Denver to Consider Rapid Activation of Commercial Streets
By Katie Rapone, editor, Mile High CRE
In a letter to Mayor Michael Hancock, the Downtown Denver Partnership has proposed plans to temporarily shut down streets in nine of Denver’s popular neighborhoods, to allow retail and restaurants to utilize sidewalk and street space during the pandemic.
According to the DDP, Denver restaurants reported a 76 percent-year-over-year decline in sales in April 2020 and only 15 percent of restaurants received federal Paycheck Protection Program support.
For many restaurants space is in short supply, which makes social distancing very difficult indoors.
“In pandemic times, the asphalt shadows that adjoin most businesses could come in handy. What we know about the coronavirus suggests that it is mainly transmitted indoors, between people in close proximity, and that its transmission seems to slow in warmer weather. The summer, then, offers us an opportunity to restart social life in a way that reduces the odds of coronavirus transmission twice over, by keeping diners outside and well-spaced” — Slate Magazine, April 2020.
To provide a safe and manageable space for diners, The DDP has requested that the city create an accelerated process that allows business districts to apply for the removal of private vehicle through-traffic access and parking — freeing the space for use by a greater number of Denverites — in key downtown and neighborhood commercial districts.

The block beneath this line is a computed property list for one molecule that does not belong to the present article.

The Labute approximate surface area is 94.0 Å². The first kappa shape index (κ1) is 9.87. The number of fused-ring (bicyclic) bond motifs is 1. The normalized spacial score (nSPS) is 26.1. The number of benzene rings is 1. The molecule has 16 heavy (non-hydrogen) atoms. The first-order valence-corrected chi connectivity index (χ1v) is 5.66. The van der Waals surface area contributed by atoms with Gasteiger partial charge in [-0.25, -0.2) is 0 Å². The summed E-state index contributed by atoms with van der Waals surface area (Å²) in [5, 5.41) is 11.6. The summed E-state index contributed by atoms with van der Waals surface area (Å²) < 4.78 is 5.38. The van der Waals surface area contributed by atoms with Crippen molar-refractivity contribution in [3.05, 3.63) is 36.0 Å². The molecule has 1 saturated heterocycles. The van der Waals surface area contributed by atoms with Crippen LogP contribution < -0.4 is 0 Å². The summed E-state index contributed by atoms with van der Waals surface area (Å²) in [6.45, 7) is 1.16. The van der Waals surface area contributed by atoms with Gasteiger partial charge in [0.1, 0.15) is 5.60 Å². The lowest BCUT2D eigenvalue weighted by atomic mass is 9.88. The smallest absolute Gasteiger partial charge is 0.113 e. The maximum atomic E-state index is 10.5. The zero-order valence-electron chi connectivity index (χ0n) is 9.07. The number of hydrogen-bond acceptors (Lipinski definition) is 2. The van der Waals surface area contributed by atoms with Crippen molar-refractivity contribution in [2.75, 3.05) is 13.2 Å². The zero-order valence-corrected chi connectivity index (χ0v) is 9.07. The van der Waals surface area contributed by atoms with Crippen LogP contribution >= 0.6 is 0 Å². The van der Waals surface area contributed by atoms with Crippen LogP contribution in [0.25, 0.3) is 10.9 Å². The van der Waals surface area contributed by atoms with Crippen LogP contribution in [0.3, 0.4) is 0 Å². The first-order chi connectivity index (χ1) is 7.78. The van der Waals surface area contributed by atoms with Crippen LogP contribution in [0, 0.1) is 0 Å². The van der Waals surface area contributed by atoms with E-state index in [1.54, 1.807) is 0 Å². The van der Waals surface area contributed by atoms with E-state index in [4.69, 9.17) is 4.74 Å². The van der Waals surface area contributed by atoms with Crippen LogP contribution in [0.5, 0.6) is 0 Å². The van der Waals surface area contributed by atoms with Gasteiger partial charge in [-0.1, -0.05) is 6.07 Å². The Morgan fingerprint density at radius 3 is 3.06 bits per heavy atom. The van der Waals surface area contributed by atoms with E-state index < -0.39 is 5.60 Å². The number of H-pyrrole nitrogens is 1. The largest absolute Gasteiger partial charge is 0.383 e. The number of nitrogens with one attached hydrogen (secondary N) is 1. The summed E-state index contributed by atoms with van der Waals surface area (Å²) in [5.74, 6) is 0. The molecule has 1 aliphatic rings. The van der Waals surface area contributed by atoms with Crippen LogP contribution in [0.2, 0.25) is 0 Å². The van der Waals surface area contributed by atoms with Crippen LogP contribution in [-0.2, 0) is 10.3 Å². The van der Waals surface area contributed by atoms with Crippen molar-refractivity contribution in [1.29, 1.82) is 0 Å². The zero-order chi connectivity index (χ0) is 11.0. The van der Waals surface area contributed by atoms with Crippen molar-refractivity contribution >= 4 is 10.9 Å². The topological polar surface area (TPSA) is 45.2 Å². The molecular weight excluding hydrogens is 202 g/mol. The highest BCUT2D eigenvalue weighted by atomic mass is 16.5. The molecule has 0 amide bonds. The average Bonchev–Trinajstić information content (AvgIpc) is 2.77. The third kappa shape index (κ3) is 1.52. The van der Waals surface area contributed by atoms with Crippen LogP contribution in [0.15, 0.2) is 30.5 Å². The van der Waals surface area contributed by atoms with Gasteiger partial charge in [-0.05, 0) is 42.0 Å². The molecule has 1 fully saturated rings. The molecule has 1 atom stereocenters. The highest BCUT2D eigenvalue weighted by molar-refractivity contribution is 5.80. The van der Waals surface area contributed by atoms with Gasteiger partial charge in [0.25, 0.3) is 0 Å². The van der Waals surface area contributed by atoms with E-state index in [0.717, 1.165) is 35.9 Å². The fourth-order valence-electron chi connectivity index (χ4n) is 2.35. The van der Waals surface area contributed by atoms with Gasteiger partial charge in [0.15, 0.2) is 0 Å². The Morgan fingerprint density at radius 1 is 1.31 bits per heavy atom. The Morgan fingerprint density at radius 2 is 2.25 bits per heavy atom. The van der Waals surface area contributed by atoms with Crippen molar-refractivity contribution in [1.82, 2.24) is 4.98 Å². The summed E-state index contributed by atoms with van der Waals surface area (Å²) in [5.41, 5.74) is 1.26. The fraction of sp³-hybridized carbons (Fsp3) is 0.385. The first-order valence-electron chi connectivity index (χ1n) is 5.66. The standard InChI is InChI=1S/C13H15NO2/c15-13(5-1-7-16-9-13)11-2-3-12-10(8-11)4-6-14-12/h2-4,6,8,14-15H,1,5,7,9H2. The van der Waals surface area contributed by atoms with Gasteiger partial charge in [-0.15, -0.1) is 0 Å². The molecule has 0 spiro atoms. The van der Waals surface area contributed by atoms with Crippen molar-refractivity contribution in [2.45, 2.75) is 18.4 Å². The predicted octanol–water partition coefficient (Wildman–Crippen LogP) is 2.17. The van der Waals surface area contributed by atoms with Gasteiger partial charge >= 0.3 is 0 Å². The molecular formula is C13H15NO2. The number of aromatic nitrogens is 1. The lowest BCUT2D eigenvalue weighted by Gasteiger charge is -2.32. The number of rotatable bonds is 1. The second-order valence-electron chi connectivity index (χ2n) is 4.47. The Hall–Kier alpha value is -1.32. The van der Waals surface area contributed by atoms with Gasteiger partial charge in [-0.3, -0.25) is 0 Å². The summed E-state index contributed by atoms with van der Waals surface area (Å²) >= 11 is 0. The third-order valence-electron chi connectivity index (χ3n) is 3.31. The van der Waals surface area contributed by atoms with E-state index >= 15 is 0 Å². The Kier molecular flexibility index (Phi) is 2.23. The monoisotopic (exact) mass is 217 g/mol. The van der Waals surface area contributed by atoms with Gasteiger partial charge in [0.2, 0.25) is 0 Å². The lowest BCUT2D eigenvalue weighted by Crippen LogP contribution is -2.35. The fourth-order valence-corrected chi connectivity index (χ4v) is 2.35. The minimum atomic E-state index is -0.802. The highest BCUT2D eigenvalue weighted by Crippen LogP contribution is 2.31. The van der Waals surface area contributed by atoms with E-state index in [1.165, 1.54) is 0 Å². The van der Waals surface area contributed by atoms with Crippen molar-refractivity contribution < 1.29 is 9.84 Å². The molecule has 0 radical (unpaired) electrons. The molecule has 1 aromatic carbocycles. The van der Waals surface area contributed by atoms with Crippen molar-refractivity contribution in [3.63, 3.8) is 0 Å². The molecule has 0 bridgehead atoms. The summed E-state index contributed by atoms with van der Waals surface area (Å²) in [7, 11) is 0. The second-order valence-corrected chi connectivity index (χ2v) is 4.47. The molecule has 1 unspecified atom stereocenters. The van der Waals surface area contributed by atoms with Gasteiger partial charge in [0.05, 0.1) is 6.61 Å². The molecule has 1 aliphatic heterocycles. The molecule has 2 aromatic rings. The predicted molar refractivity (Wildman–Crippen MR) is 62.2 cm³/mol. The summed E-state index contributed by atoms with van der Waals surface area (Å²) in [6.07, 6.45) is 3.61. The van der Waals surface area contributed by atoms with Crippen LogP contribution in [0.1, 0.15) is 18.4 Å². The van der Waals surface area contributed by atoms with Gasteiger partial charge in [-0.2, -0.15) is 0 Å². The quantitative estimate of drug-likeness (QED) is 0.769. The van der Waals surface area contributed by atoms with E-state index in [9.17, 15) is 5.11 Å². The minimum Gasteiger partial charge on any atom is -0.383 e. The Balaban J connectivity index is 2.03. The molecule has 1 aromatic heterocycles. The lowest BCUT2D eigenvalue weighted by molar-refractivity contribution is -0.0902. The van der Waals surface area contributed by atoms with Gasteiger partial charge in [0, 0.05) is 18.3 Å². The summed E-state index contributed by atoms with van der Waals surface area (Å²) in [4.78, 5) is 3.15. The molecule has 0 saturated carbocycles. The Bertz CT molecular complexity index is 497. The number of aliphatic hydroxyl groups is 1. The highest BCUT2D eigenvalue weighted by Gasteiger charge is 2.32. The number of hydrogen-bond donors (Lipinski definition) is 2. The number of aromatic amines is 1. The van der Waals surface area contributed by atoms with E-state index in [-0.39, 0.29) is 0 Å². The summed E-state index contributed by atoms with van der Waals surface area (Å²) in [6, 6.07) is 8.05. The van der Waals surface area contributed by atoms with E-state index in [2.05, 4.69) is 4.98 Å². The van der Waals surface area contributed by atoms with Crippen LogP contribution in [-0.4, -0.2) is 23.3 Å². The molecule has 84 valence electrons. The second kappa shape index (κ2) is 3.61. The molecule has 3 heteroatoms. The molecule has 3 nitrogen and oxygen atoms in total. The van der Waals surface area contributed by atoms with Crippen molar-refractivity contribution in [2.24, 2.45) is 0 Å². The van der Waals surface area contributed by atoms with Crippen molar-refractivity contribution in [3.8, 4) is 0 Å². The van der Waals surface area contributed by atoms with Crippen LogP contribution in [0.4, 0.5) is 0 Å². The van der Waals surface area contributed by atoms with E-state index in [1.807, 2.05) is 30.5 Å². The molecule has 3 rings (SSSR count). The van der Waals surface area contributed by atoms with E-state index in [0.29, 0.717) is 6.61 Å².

The neighborhoods would include: Upper Downtown, Larimer Square, RiNo, Berkeley, West Highlands, The “L” (Wazee and 35th streets), Platt Park, Wash Park and Cherry Creek North.
These streets were identified based on a prior demonstration of effective street closures through permitted events.
The benefits of the proposal are multifaceted. In general, the action allows restaurants and retailers to mitigate service capability restrictions created by physical distancing protocols by utilizing space in the street. In addition, for more densely located businesses, closing streets to through traffic will increase safety for people trying to maintain physical distancing. Finally, immediate activation of streets allows the public to benefit from additional placemaking and programming features, such as seating and landscaping.
“It’s an environment that is safer just in general, outdoor is better air flow, and greater capacity for social distancing,” Tami Door, CEO of Downtown Denver Partnership said.
DDP recommends that these measures go into effect for a “pilot’ period from Memorial Day to October 31. Mayor Michael Hancock will now review the proposal.